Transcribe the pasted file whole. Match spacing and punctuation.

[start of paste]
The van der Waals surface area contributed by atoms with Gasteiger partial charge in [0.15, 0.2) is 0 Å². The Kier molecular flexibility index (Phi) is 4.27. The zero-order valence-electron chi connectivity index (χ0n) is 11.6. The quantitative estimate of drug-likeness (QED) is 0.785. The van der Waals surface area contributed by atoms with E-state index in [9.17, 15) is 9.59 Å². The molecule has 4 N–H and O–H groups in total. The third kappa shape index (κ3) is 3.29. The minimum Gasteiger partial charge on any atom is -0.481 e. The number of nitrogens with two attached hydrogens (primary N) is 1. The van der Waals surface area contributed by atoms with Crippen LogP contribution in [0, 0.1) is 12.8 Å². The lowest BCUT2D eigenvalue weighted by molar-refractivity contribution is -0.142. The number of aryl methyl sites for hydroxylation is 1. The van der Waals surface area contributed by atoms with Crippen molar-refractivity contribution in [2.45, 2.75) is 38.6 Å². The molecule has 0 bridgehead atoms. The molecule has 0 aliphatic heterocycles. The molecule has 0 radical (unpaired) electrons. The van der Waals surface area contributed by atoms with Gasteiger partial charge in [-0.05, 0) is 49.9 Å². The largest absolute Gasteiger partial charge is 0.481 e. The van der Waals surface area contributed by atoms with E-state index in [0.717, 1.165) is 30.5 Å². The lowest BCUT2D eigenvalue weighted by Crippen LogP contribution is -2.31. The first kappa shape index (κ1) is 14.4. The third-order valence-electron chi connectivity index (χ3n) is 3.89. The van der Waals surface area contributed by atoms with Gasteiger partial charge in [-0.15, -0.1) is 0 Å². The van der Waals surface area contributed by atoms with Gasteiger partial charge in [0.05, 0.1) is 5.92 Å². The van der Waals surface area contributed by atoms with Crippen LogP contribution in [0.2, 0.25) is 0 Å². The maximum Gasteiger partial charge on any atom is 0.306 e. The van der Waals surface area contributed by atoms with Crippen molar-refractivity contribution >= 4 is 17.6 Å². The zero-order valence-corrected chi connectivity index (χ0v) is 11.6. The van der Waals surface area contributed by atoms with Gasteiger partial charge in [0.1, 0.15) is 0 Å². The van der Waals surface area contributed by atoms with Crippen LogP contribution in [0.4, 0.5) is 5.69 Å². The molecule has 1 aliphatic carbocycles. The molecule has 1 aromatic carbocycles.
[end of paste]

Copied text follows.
The van der Waals surface area contributed by atoms with Gasteiger partial charge in [0.15, 0.2) is 0 Å². The Kier molecular flexibility index (Phi) is 4.27. The zero-order valence-electron chi connectivity index (χ0n) is 11.6. The quantitative estimate of drug-likeness (QED) is 0.785. The van der Waals surface area contributed by atoms with E-state index in [9.17, 15) is 9.59 Å². The molecule has 4 N–H and O–H groups in total. The third kappa shape index (κ3) is 3.29. The minimum Gasteiger partial charge on any atom is -0.481 e. The number of nitrogens with two attached hydrogens (primary N) is 1. The van der Waals surface area contributed by atoms with Crippen LogP contribution in [0, 0.1) is 12.8 Å². The lowest BCUT2D eigenvalue weighted by molar-refractivity contribution is -0.142. The number of aryl methyl sites for hydroxylation is 1. The van der Waals surface area contributed by atoms with Crippen molar-refractivity contribution in [2.45, 2.75) is 38.6 Å². The molecule has 0 bridgehead atoms. The molecule has 0 aliphatic heterocycles. The molecule has 0 radical (unpaired) electrons. The van der Waals surface area contributed by atoms with Gasteiger partial charge in [-0.05, 0) is 49.9 Å². The largest absolute Gasteiger partial charge is 0.481 e. The van der Waals surface area contributed by atoms with E-state index in [0.717, 1.165) is 30.5 Å². The lowest BCUT2D eigenvalue weighted by Crippen LogP contribution is -2.31. The first kappa shape index (κ1) is 14.4. The third-order valence-electron chi connectivity index (χ3n) is 3.89. The van der Waals surface area contributed by atoms with Gasteiger partial charge in [-0.15, -0.1) is 0 Å². The van der Waals surface area contributed by atoms with Gasteiger partial charge in [0.05, 0.1) is 5.92 Å². The van der Waals surface area contributed by atoms with Crippen LogP contribution in [0.2, 0.25) is 0 Å². The maximum Gasteiger partial charge on any atom is 0.306 e. The van der Waals surface area contributed by atoms with Crippen molar-refractivity contribution >= 4 is 17.6 Å². The zero-order valence-corrected chi connectivity index (χ0v) is 11.6. The van der Waals surface area contributed by atoms with Gasteiger partial charge in [0.1, 0.15) is 0 Å². The van der Waals surface area contributed by atoms with Crippen LogP contribution in [0.4, 0.5) is 5.69 Å². The molecule has 1 aliphatic carbocycles. The molecule has 1 aromatic carbocycles.